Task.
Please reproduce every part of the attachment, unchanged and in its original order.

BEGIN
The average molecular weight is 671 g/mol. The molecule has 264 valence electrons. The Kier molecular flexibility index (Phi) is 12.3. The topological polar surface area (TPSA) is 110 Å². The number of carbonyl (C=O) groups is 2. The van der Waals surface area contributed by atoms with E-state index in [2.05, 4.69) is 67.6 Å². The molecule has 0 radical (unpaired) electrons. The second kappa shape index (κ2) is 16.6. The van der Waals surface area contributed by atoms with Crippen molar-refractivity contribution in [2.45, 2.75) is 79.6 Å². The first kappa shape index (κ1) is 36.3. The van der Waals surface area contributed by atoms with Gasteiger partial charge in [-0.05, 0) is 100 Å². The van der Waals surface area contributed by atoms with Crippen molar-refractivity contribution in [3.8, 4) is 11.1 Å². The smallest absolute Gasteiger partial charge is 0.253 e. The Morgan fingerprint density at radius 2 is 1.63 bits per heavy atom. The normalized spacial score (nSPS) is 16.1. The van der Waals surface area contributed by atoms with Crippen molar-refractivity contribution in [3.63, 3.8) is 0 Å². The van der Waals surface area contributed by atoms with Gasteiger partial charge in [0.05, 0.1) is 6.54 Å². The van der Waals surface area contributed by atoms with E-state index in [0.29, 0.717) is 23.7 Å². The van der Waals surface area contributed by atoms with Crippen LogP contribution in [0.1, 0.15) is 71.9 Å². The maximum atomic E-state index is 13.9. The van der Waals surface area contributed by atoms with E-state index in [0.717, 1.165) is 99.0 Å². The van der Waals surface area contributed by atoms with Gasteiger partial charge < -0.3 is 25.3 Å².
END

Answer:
The average molecular weight is 671 g/mol. The molecule has 264 valence electrons. The Kier molecular flexibility index (Phi) is 12.3. The topological polar surface area (TPSA) is 110 Å². The number of carbonyl (C=O) groups is 2. The van der Waals surface area contributed by atoms with E-state index in [2.05, 4.69) is 67.6 Å². The molecule has 0 radical (unpaired) electrons. The second kappa shape index (κ2) is 16.6. The van der Waals surface area contributed by atoms with Crippen molar-refractivity contribution in [2.45, 2.75) is 79.6 Å². The first kappa shape index (κ1) is 36.3. The van der Waals surface area contributed by atoms with Gasteiger partial charge in [-0.05, 0) is 100 Å². The van der Waals surface area contributed by atoms with Crippen molar-refractivity contribution in [3.8, 4) is 11.1 Å². The smallest absolute Gasteiger partial charge is 0.253 e. The Morgan fingerprint density at radius 2 is 1.63 bits per heavy atom. The normalized spacial score (nSPS) is 16.1. The van der Waals surface area contributed by atoms with Crippen molar-refractivity contribution in [3.63, 3.8) is 0 Å². The van der Waals surface area contributed by atoms with Gasteiger partial charge in [0.05, 0.1) is 6.54 Å². The van der Waals surface area contributed by atoms with E-state index in [0.29, 0.717) is 23.7 Å². The van der Waals surface area contributed by atoms with Crippen LogP contribution in [0.1, 0.15) is 71.9 Å². The maximum atomic E-state index is 13.9. The van der Waals surface area contributed by atoms with E-state index in [0.717, 1.165) is 99.0 Å². The van der Waals surface area contributed by atoms with Gasteiger partial charge < -0.3 is 25.3 Å².